This is a sculpture as extravagant as the writer himself! Since 1997, Merrion Square Park, (which is located at the very heart of Dublin city), has been home to this lascivious and relaxed sculpture memorial of Oscar Wilde.

The Oscar Wilde Statue in Merrion Square Park, Dublin, Ireland
Oscar Wilde’s gaze in this sculpture tends to sum up the complexity of this colorful character. From left to right: Oscar Wilde Statue, Nils posing with Oscar and Oscar gazing not toward his pregnant wife (shown), but the sculpture of a male nude torso (not shown).

What is particularly noteworthy about this sculpture is material with which it was made: the head is made of white jadeite, the jacket is made of green jade from Canada and pink Thulit from Norway, the trousers made of bluish granite from Norway and the shoes from Indian Charkonite. This cosmopolitan color combination is probably to Wilde’s taste!

Dubliners have given the sculpture its own name in reference to Wild’s sexual affection: “The Quare in the Square” or “The Queer with the Empty”. His relationship to Ireland can be very simply described as complex and difficult, something that may be reflected in the features of the sculpture – half laughing, half crying, funny and tragic at the same time.

He once said that his Irish accent was the first thing he had forgotten at Oxford, but elsewhere he noted emphatically that he was not English, but Irish and that meant something quite different (‘quite another thing’). Born in Dublin, Oscar Wilde grew up in Merrion Square and walked the very short distance to Trinity College Dublin. From his position on the stone in Merrion Square Park, he is able to see his childhood house, no. 1 Merrion Square.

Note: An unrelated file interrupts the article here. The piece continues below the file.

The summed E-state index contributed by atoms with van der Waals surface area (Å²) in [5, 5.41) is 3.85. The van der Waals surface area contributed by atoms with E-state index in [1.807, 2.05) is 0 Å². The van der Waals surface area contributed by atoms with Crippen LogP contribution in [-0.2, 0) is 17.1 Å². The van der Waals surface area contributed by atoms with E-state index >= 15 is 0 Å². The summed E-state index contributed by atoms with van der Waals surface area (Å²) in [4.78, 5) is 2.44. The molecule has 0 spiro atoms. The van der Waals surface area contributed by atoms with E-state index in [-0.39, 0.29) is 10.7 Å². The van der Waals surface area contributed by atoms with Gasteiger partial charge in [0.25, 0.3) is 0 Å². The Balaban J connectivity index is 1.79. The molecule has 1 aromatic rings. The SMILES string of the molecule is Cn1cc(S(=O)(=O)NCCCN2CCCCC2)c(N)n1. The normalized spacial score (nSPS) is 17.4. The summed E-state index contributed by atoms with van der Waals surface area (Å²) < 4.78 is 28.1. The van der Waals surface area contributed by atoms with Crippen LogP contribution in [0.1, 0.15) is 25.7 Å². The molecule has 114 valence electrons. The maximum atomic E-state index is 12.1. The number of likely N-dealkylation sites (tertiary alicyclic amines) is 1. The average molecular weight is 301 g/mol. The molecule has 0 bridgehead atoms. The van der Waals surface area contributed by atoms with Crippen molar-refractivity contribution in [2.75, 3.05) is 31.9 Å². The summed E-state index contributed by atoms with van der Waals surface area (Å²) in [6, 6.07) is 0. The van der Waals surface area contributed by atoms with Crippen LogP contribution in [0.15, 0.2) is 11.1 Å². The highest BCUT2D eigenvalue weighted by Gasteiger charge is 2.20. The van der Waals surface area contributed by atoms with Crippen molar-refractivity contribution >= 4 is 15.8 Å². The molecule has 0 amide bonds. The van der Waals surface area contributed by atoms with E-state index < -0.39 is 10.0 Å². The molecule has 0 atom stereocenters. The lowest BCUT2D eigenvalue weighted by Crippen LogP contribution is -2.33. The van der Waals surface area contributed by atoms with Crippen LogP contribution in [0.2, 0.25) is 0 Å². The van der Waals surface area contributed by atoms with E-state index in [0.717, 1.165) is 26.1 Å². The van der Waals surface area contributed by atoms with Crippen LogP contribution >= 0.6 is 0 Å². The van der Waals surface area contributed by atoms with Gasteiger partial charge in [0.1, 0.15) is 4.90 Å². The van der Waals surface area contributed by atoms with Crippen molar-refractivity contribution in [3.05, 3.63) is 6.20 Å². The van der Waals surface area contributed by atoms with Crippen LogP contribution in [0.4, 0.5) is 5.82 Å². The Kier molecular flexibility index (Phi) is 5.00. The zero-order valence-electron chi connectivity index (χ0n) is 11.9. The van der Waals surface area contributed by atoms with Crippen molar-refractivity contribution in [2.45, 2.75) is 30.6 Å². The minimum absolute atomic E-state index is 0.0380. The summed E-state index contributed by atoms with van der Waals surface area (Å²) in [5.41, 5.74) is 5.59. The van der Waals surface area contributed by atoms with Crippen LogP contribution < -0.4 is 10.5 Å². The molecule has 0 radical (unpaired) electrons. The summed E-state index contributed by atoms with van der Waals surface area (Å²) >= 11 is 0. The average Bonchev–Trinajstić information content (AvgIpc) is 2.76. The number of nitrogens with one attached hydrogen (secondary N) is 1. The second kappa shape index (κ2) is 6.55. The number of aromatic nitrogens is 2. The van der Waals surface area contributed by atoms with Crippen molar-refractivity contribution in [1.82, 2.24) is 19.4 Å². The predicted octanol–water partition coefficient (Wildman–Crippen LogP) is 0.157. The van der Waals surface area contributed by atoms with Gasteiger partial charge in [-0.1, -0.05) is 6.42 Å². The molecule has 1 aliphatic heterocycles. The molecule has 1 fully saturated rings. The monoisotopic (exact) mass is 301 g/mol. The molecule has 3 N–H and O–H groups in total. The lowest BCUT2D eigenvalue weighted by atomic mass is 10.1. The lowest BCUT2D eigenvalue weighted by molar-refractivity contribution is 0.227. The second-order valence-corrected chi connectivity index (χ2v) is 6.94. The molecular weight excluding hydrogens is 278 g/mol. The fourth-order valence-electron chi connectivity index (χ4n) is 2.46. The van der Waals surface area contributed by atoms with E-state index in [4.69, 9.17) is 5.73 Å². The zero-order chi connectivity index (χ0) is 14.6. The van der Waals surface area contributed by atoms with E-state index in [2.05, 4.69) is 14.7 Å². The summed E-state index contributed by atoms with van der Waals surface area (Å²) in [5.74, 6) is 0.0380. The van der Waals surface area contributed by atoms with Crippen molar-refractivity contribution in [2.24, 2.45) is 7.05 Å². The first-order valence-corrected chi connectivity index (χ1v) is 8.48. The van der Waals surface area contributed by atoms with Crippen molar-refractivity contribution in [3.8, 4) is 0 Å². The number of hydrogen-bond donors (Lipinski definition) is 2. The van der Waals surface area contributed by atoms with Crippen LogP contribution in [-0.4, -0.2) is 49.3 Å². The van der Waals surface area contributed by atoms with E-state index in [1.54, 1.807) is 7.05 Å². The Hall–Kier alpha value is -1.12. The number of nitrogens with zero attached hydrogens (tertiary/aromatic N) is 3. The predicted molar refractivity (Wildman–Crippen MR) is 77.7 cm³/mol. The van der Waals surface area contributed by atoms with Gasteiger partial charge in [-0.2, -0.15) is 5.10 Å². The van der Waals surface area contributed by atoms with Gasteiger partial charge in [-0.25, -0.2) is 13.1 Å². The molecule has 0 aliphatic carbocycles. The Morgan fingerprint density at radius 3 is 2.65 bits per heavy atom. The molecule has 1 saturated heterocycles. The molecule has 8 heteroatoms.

9. Sunlight Chambers’ Friezes

Do you fancy seeing a really unusual building in Dublin? In that case, do not miss the “Sunlight Chambers” building on the corner of Parliament Street (right on the river Liffey in the west of Temple Bar). You could almost miss it, but if you look up, you will see an Italian-style two-story building decorated with beautiful colorful ceramic frescoes. For a moment, you may think that you have been transported to the Mediterranean. (But only for a very short moment!). This is not a classic scene that you might find in Tuscany, but instead celebrates the art of washing and hygiene.

The ornate Sunlight Chambers' Friezes, Dublin, Ireland
The Sunlight Chambers adds a bit of Italian flare to Dublin’s street scene.

The British Lever Brothers, who built an empire as a soap and detergent manufacturer from the 1880s had their Irish headquarters here. The building was built in the Italian style between 1899 and 1901 under the direction of Liverpudlian architect Edward Ould. The sculptor and potter Conrad Dressler created the frescoes which tell the story of hygiene.

It’s worth it to just watch for a few minutes and watch the washing women, water carriers and soap traders at work. Incidentally, the name ‘Sunlight’ comes from the incredibly successful soap of the same name, which was the first vegetable oil-based soap.